Home ownership used to be part of the bargain for the average middle-class family in B.C — even in Vancouver.
But as reporter Lisa Johnson tell us in the second of our CBC News series in partnership with The Tyee, "Priced Out", sky high prices mean that for many young parents, the reality of home ownership has become nothing but a dream.
Lawyer Nathan Hume and health researcher Angie Chan live with their two young children in a rented two-bedroom apartment in Vancouver.
With two good jobs, they had hoped home ownership in the city would be within their reach. But sky-high prices in Vancouver have left them without any options.
"We have a number of friends who are in the same situation as us — highly educated, they've got good jobs, they have young kids, and they've all left the city," said Chan.
Hume says it is likely they could get a mortgage to buy something, but they don't think that's smart, when it would mean foregoing savings for retirement and their childrens' education.
"That's the kind of thing you should be preparing for and how can you possibly do that when, I don't know what the statistic is, 86 per cent of pre-tax disposable income goes to pay for the average house in Vancouver? I mean, you can't," said Hume.
Earning less, paying more
Paul Kershaw ,of the University of B.C. Human Early Learning Partnership, says young families who feel like they have less time and money than a previous generation are right, even before you factor in Vancouver's relatively exorbitant house prices.
"We have a generation that's priced out of the housing market in a way that we've never witnessed before," said Kershaw.
Kershaw has compared B.C. incomes and house prices now with those in the 1970s.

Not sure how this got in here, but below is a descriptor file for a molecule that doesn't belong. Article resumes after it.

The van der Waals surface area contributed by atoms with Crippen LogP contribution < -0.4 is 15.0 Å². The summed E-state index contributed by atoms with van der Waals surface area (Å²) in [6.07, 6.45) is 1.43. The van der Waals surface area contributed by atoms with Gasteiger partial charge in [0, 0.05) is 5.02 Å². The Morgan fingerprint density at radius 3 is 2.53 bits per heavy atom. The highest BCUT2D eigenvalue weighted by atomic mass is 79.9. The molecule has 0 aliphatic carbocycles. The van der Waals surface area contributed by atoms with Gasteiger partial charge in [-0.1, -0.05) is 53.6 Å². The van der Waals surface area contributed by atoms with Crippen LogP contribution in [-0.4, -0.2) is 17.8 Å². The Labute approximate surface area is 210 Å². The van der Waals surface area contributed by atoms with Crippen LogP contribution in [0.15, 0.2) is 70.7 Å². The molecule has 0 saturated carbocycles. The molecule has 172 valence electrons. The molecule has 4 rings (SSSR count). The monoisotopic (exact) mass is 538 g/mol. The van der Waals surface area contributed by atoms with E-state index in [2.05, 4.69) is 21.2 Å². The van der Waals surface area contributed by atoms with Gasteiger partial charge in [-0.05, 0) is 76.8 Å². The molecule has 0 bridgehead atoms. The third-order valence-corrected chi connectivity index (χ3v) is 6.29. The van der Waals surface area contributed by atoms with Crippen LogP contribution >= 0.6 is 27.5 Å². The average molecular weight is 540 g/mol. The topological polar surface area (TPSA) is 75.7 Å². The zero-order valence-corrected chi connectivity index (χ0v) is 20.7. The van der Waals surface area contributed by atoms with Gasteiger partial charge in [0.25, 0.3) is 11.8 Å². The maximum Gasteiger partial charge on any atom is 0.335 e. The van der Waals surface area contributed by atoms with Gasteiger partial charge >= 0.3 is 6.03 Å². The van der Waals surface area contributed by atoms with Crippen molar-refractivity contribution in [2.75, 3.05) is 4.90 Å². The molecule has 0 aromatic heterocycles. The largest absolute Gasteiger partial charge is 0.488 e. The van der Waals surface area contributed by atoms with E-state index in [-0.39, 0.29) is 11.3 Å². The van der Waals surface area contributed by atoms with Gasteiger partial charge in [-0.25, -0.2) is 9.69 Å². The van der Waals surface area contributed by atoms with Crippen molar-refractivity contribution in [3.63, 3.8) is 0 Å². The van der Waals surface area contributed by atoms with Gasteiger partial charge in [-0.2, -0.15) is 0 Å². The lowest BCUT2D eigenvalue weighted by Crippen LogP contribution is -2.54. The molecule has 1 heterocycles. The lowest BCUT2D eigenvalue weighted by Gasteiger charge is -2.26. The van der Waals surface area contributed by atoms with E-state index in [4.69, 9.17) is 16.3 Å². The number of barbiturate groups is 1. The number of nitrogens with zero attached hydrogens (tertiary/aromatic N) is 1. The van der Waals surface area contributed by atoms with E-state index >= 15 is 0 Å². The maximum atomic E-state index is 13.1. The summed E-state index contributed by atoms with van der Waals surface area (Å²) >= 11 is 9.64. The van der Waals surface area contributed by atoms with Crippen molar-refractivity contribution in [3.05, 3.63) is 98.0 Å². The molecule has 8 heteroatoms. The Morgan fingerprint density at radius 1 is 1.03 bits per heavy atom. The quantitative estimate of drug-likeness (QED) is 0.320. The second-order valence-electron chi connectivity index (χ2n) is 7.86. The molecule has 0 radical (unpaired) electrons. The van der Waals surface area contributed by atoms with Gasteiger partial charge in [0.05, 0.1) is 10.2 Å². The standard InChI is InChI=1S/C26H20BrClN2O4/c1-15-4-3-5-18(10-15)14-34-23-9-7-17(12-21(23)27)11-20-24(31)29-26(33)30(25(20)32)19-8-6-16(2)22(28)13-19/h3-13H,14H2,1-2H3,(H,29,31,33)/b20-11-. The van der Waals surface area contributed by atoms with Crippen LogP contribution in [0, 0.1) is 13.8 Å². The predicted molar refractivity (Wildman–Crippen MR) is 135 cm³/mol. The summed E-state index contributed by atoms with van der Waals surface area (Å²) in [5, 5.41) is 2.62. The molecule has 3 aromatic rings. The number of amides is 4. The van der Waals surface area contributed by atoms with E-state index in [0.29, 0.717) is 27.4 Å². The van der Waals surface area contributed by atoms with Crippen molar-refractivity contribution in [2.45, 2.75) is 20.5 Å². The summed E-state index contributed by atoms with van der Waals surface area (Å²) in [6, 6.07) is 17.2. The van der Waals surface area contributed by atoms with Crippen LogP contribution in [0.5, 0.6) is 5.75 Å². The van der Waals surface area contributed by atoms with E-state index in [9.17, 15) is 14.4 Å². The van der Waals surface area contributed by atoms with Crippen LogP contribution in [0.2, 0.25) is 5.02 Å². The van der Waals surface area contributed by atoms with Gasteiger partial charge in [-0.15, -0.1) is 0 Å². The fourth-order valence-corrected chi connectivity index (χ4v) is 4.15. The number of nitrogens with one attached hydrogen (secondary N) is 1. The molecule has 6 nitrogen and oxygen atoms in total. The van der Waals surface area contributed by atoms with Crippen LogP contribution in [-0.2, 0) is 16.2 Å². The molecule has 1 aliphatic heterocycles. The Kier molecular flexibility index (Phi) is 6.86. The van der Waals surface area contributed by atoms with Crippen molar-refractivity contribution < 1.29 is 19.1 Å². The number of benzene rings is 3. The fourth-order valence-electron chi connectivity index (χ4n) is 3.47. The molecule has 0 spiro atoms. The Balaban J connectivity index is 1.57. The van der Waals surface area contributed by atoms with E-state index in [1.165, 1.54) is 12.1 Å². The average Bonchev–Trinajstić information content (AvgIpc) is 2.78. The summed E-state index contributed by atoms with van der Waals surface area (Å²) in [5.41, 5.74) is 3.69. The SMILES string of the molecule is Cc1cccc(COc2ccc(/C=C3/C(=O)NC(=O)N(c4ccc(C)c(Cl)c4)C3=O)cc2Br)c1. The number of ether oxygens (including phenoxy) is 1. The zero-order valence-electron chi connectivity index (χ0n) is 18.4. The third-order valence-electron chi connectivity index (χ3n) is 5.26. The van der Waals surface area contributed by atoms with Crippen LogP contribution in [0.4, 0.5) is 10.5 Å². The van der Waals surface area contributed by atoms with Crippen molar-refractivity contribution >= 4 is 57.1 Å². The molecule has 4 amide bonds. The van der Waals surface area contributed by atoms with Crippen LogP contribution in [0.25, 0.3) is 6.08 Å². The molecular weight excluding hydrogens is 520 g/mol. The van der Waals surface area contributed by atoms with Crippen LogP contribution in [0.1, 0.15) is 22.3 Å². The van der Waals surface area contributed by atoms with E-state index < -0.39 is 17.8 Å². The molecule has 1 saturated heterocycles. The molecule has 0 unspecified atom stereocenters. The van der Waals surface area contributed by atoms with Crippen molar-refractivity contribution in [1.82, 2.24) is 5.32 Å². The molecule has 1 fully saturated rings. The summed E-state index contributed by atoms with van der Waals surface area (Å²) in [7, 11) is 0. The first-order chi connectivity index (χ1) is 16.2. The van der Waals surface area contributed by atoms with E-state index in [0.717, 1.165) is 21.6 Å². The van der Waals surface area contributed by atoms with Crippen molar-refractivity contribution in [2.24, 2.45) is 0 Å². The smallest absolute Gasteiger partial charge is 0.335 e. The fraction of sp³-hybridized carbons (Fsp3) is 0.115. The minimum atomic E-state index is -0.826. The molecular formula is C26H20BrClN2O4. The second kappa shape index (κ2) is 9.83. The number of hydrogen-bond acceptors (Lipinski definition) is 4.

In the 1970s, the annual household income for couples aged 25-34 was the equivalent of $73,000 in today's dollars.
Today, the same age group earns just $68,000 a year.
Kershaw says even with more women working, households are earning less, not more — and at the same time, the average cost of housing, adjusted for inflation, has increased by 149 per cent.
"If you manage to cobble together enough of a down payment to incur that half-million-dollar mortgage then suddenly what is the primary source of wealth for those retiring, is the primary source of debt for those who are also contemplating, 'Can I afford to start a family,'" he said.
Kershaw believes governments need to help this generation by making child care and parental leave more affordable.
"That would have a big, big impact on improving the bottom line for young people."
Chan says her family of four are willing to wait for a place to call their own.
"If you had asked us a year ago, I think my responses would have been a lot angrier and more emotional. But I almost feel like the idea, that I've come to accept that we're not, that buying a house will remain quite a challenge."